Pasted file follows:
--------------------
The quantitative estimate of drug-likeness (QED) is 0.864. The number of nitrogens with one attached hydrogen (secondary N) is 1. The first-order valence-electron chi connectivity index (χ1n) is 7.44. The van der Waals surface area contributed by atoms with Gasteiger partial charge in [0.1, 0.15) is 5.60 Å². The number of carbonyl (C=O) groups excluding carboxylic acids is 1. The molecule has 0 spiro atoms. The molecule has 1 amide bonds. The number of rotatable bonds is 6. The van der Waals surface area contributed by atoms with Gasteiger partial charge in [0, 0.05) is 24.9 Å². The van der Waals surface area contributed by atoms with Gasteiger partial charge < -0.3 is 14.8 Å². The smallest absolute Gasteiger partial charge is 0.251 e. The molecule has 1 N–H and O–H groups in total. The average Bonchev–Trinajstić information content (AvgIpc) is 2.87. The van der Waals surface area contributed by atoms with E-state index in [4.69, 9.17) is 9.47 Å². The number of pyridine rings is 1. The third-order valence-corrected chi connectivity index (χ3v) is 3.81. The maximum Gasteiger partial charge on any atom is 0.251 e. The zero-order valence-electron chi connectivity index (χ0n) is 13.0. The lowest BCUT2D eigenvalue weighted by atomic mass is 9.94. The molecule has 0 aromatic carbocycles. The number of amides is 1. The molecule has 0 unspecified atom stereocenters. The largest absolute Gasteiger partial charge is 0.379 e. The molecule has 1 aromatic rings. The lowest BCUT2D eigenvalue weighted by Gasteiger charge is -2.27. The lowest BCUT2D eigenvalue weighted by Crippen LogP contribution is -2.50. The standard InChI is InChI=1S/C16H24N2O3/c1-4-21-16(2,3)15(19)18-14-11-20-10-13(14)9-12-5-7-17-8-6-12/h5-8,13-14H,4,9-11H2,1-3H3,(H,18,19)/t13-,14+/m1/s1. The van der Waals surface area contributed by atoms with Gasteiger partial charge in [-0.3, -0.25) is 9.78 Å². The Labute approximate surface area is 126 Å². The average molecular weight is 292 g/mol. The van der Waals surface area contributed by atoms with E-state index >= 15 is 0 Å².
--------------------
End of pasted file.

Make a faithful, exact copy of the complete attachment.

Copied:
The quantitative estimate of drug-likeness (QED) is 0.864. The number of nitrogens with one attached hydrogen (secondary N) is 1. The first-order valence-electron chi connectivity index (χ1n) is 7.44. The van der Waals surface area contributed by atoms with Gasteiger partial charge in [0.1, 0.15) is 5.60 Å². The number of carbonyl (C=O) groups excluding carboxylic acids is 1. The molecule has 0 spiro atoms. The molecule has 1 amide bonds. The number of rotatable bonds is 6. The van der Waals surface area contributed by atoms with Gasteiger partial charge in [0, 0.05) is 24.9 Å². The van der Waals surface area contributed by atoms with Gasteiger partial charge < -0.3 is 14.8 Å². The smallest absolute Gasteiger partial charge is 0.251 e. The molecule has 1 N–H and O–H groups in total. The average Bonchev–Trinajstić information content (AvgIpc) is 2.87. The van der Waals surface area contributed by atoms with E-state index in [4.69, 9.17) is 9.47 Å². The number of pyridine rings is 1. The third-order valence-corrected chi connectivity index (χ3v) is 3.81. The maximum Gasteiger partial charge on any atom is 0.251 e. The zero-order valence-electron chi connectivity index (χ0n) is 13.0. The lowest BCUT2D eigenvalue weighted by atomic mass is 9.94. The molecule has 0 aromatic carbocycles. The number of amides is 1. The molecule has 0 unspecified atom stereocenters. The largest absolute Gasteiger partial charge is 0.379 e. The molecule has 1 aromatic rings. The lowest BCUT2D eigenvalue weighted by Gasteiger charge is -2.27. The lowest BCUT2D eigenvalue weighted by Crippen LogP contribution is -2.50. The standard InChI is InChI=1S/C16H24N2O3/c1-4-21-16(2,3)15(19)18-14-11-20-10-13(14)9-12-5-7-17-8-6-12/h5-8,13-14H,4,9-11H2,1-3H3,(H,18,19)/t13-,14+/m1/s1. The van der Waals surface area contributed by atoms with Gasteiger partial charge in [-0.3, -0.25) is 9.78 Å². The Labute approximate surface area is 126 Å². The average molecular weight is 292 g/mol. The van der Waals surface area contributed by atoms with E-state index >= 15 is 0 Å².